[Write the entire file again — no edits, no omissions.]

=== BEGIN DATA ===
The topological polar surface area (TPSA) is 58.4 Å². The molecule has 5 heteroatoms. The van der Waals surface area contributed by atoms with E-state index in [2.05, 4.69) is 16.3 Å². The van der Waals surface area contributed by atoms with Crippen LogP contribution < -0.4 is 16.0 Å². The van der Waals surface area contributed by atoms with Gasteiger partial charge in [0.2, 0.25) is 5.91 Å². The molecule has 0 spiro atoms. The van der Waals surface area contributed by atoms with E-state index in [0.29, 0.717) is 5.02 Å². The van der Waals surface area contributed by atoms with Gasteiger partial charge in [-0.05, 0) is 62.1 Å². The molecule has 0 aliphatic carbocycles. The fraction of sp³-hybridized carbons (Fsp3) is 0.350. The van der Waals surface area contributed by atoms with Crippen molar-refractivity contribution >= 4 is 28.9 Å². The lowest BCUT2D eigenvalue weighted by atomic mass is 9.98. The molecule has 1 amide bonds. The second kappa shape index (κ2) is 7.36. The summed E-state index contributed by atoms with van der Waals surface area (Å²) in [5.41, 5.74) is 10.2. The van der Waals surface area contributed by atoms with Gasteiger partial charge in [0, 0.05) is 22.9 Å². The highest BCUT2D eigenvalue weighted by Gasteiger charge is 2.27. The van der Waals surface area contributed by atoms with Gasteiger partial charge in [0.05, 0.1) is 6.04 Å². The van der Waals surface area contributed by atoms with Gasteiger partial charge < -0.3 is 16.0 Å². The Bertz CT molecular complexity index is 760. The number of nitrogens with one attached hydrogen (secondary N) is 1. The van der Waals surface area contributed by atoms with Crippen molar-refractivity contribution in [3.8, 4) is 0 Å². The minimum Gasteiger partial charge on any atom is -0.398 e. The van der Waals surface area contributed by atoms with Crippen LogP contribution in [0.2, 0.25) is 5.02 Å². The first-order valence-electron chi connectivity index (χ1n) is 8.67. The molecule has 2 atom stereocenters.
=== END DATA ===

The topological polar surface area (TPSA) is 58.4 Å². The molecule has 5 heteroatoms. The van der Waals surface area contributed by atoms with E-state index in [2.05, 4.69) is 16.3 Å². The van der Waals surface area contributed by atoms with Crippen LogP contribution < -0.4 is 16.0 Å². The van der Waals surface area contributed by atoms with Gasteiger partial charge in [0.2, 0.25) is 5.91 Å². The molecule has 0 spiro atoms. The van der Waals surface area contributed by atoms with E-state index in [0.29, 0.717) is 5.02 Å². The van der Waals surface area contributed by atoms with Gasteiger partial charge in [-0.05, 0) is 62.1 Å². The molecule has 0 aliphatic carbocycles. The fraction of sp³-hybridized carbons (Fsp3) is 0.350. The van der Waals surface area contributed by atoms with Crippen molar-refractivity contribution >= 4 is 28.9 Å². The lowest BCUT2D eigenvalue weighted by atomic mass is 9.98. The molecule has 1 amide bonds. The second kappa shape index (κ2) is 7.36. The summed E-state index contributed by atoms with van der Waals surface area (Å²) in [5.41, 5.74) is 10.2. The van der Waals surface area contributed by atoms with Gasteiger partial charge in [0, 0.05) is 22.9 Å². The highest BCUT2D eigenvalue weighted by Gasteiger charge is 2.27. The van der Waals surface area contributed by atoms with Gasteiger partial charge in [0.05, 0.1) is 6.04 Å². The van der Waals surface area contributed by atoms with Gasteiger partial charge < -0.3 is 16.0 Å². The Bertz CT molecular complexity index is 760. The number of nitrogens with one attached hydrogen (secondary N) is 1. The van der Waals surface area contributed by atoms with Crippen molar-refractivity contribution in [3.8, 4) is 0 Å². The minimum Gasteiger partial charge on any atom is -0.398 e. The van der Waals surface area contributed by atoms with Crippen LogP contribution in [0.2, 0.25) is 5.02 Å². The first-order valence-electron chi connectivity index (χ1n) is 8.67. The molecule has 2 atom stereocenters.